21 May, 2010

A tradition that should be abandoned

George Weigel appears to have only recently noticed that university commencements have turned into screaming matches:

When did it become socially acceptable for adults to shriek like banshees when their graduate’s name is announced? …

The award of a degree ought to mark a point of passage into adulthood. Parents, siblings, and friends who understand that might want to stop acting like berserk adolescents on these occasions.
The problem with this line of reasoning is that most people's definition of adulthood is closer to what I, and probably Mr. Weigel, would term adolescence. I've grumbled about this before.

By now, it is de rigueur to endure such screaming matches. I can't remember the last time I was at a high school or university commencement that lacked screaming fans, and I've attended at least one commencement every year since 2005. I also can't remember the last time that I was at a high school or university commencement that administrators didn't plead futilely with the mob not to scream, in a sorry show of disregarding reality.

Sure, a few parents/relatives/friends/whatever might respect the request at the beginning, but that's more or less unfair to students whose family names lie near the beginning of the alphabet: sooner or later, some fools will scream their graduate's name at the top of their lungs, and then it becomes a contest to see who can scream the loudest. Administrators claim that this slows down graduation, but I've never noticed that happen: the designated reader keeps reading, and the none too weak sound system manages to make the next graduate's name audible.

In all fairness to the berserkers, whose side I am not on no matter how the rest of this reads, most graduations today are too long to sit in silence through a recitation of the name of each individual receiving a bachelor's degree. My own institution just graduated around 1,600 students, and we had to sit through every last one of those names for nearly two hours on a day that combined the wicked triumvirate that rules southern Mississippi weather: bright sun, heat, and humidity. A little bit of screaming relieves the tedium—and if a university boasts that it educates a disproportionate number of first-generation college students, then it can't complain when their families act like the child is a first-generation college graduate. In an age when churches are falling over themselves to abandon notions of dignity and reverence, why should universities, whose professorial robes are relics of clerical vestments, imagine themselves immune to the general trend? They're lucky to have anyone attend at all.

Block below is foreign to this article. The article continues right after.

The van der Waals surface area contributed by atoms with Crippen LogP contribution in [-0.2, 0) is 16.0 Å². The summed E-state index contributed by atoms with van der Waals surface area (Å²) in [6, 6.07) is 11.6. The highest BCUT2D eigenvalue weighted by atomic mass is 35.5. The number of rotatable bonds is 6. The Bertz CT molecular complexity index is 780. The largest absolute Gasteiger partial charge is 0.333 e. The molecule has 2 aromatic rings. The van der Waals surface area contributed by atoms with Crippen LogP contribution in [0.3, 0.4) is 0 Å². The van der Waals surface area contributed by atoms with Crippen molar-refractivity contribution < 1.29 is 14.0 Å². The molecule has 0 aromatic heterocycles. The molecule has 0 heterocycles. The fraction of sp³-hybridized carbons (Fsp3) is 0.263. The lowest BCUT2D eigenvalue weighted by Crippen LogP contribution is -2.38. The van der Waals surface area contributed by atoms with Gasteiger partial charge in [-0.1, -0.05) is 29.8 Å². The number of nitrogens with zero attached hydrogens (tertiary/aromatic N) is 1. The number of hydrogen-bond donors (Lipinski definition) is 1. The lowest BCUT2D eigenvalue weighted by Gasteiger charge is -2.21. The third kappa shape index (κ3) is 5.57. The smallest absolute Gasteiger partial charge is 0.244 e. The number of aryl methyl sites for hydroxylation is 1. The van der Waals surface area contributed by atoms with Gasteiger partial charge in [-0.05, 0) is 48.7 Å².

If you ask me—and even if you don't—the podium walk for any and every degree is an outdated tradition that ought to be abandoned. NC State (my PhD-granting institution) has the right idea. At least, they did in May 2005: only students receiving graduate degrees walked the podium at the main ceremony. Students earning a bachelor's degree were then asked to stand, were given a sort of general acknowledgment by the <fill in your favorite title for a university leader here: president, chancellor, etc.>—something akin to general absolution before a battle—then sat back down. Done. They walked a different podium at departmental ceremonies held across the campus, which was much more informal (at least in the math department). It was the best damn commencement I've attended in my life, not in the least because it was the shortest commencement I've attended in my life.

IMNSHO, NC State has the right idea, and all those university administrators trying to hustle thousands of graduates across a podium in a short period of time, to satisfy their nostalgia for a tradition that, in their day, likely didn't involve nearly so many students, let alone first-generation students, are just as wacked in their pointy heads as the person at my institution who thought it would be a grand idea to celebrate its centennial anniversary by have several hundred faculty sit for three hours in southern Mississippi's midday sun in heavy black robes. If you ask me—and even if you don't—that was more an attempt to resolve budget difficulties by terminating as many faculty as they could without actually firing anyone. (Pun intended.) Their plan was thwarted only by the fact that about half the faculty got up and left to take a breather in the shade—some never to return to the sun.

As you can guess, I stayed out of the shade, and got a good baking. Yes, I'm still sore, especially since the person who made the decision to bake the faculty was, in all likelihood, sitting in the shade of a canopy that protected administrators and honorable guests from the consequences of that decision.

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